One of the smallest states in the union, New Hampshire only has one school that offers an accredited sonography tech program. New Hampshire Technical Institute, Concord's Community College (better known as NHTI Concord's Community College) is a two-year institution of higher learning located in Concord, the state's capital. The school offers a Professional Certificate in Diagnostic Medical Sonography, which is accredited by the Commission of Accreditation of Allied Health Education Programs (CAAHEP).
The curriculum of NHTI Concord's sonography program consists of 50 semester credits. It is designed for completion within two years: a full first year consisting of the Fall, Spring, and Summer semesters; and a truncated second year with just the Fall semester. Each of the training program's four semesters has a DMS Clinic, in which students gain hands-on experience that includes performing medical imaging with sophisticated ultrasound instrumentation. The lab exercises prepare students for a profession that would place them in hospitals or private clinics. Other classes offered in the NHTI program include Sonographic Anatomy and Pathology, Sonographic Principles of OB/GYN, Sonographic Physics, Seminars in Sonography, and Principles of Vascular Ultrasound. For admission to the program, applicants must have completed an associate or bachelor's degree program in an allied health science; eligible specializations include radiologic technology, nursing, and physical therapy. (Medical assisting is not included) NHTI strongly recommends knowledge in medical terminology, and applicants must complete a course in Cardiopulmonary Resuscitation and Airway Obstruction Management for the Healthcare Provider/Professional Rescuer before they register for the program.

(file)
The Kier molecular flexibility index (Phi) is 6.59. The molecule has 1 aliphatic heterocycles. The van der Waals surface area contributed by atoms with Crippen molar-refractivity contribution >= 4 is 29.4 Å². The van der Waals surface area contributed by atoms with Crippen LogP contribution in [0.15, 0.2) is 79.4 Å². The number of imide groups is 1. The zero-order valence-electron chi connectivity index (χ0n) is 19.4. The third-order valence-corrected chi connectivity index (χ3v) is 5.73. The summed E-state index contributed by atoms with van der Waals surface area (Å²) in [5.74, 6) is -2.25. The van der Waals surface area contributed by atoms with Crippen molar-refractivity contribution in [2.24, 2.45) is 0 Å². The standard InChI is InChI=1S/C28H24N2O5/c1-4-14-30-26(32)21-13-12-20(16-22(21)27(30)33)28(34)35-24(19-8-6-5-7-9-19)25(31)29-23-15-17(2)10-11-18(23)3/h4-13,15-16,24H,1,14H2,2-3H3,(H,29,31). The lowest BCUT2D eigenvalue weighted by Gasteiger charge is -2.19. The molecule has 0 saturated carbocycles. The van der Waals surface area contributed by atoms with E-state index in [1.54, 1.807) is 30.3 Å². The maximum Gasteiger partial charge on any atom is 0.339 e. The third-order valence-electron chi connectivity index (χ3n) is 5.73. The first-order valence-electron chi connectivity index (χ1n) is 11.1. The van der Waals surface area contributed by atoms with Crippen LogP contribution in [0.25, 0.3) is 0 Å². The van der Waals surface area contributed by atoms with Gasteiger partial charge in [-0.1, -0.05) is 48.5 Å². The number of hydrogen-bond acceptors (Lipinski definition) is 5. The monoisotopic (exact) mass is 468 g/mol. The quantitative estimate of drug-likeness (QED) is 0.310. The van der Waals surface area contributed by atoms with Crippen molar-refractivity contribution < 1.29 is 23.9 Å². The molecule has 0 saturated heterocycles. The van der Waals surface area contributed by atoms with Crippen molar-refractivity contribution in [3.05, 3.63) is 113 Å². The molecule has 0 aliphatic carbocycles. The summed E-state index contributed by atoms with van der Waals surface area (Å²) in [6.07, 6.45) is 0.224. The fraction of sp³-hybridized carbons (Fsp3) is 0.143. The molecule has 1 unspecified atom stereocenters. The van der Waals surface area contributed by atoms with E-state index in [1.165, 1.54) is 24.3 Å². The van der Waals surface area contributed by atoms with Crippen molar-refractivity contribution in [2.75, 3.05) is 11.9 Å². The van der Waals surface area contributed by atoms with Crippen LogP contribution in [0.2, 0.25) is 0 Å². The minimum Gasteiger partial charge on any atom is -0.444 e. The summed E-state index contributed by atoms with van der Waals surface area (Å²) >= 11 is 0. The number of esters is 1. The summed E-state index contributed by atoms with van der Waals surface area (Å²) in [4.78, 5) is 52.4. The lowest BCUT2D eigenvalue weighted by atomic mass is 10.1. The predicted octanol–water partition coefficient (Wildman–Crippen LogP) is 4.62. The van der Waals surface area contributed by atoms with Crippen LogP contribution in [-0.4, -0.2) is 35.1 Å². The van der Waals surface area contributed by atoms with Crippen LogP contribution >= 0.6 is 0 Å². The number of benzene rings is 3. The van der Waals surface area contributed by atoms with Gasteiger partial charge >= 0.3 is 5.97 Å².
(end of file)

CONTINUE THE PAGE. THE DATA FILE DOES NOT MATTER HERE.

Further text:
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SALARIES FOR SONOGRAPHERS
Diagnostic medical sonographers in New Hampshire made a median yearly income of $75,000 ($36.07 per hour) in 2012, according to the U.S. Bureau of Labor Statistics (BLS). This is higher than the national median of $65,900 ($31.66 per hour). The bottom 10 percent made a median annual wage of $62,000 ($29.81 per hour), while the top 10 percent took home $91,100 ($43.78 per hour). According to the BLS, there were 220 diagnostic medical sonographers in 2010, and the agency expects the number to be 290 by 2020: a 34 percent increase.
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